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The European Central Bank announces digital euro plans

Photo of: Joseph Stone
by Joseph Stone

The European Central Bank (ECB) has decided to move up a gear by launching a 24-month in-depth study on the creation of a central bank digital currency (CBD) in the eurozone. This could see the light of day within 5 years. This more offensive tone on a future digital euro is explained by the rallying of the Bundesbank and German banks to the project. This project comes at a time when Facebook is working on a digital currency and China has been working for a long time on the launch of an e-yuan.

It is finally a green light. After much hesitation, the European Central Bank (ECB) has decided to take the plunge by launching two years of work on the project to create a digital euro.

In the face of private digital currency initiatives, popularized by the thunderous declarations of Facebook, with its plan (amended a thousand times) to launch its own currency, renamed Diem, but also by China’s great ambitions for its e-yuan, the subject of a central bank digital currency (CBDC) is now clearly on the table of all the major central banks. It is also a concern of politicians.

The ECB’s decision to take the plunge marks a turning point in Europe, whereas the position of the various European central banks and banks was far from unanimous, even a few months ago, on the interest of a digital currency.

They explain:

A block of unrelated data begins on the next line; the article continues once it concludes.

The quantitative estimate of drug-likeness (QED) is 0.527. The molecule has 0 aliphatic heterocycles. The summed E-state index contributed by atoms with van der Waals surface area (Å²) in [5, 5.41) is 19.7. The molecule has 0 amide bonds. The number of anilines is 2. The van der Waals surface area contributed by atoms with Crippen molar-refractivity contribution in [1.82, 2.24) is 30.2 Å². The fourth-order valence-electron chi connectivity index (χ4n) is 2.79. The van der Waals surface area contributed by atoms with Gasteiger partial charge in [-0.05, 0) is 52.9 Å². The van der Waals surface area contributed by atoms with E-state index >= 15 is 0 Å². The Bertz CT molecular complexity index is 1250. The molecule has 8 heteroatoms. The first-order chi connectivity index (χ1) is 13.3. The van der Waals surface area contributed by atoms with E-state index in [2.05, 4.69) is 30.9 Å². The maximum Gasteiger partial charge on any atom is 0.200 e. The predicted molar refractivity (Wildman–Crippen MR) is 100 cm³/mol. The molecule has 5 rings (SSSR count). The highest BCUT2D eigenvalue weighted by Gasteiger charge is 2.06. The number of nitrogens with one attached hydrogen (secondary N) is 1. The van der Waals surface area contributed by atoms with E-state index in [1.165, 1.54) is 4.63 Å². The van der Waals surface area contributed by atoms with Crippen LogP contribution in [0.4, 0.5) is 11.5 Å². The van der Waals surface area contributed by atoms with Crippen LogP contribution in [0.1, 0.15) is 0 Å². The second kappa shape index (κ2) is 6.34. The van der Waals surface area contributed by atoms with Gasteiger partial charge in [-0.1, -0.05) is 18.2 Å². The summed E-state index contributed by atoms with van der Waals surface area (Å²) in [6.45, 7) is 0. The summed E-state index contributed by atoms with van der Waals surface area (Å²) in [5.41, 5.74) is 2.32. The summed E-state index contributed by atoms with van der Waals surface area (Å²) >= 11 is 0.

“A digital euro would combine the efficiency of a digital payment instrument with the safety of central bank money.

It would help to deal with situations in which people no longer prefer cash, and it would avoid dependence on digital means of payment issued and controlled from outside the euro area, which might undermine financial stability and monetary sovereignty.

The protection of privacy would be a key priority so that the digital euro can help maintain trust in payments in the digital age.

They further explain that this digital euro would be fundamentally different from other cryptos: “People using a digital euro could have the same level of confidence as with cash since they would be both backed by a central bank.”

Thus, to protect privacy with a centralized e-euro, Fabio Panetta, a member of the ECB’s executive board, recently explained: any payment will be traceable after the fact “if the police wish to assess whether there has been any illicit activity.”

For more information: https://www.ecb.europa.eu/paym/digital_euro/html/index.en.html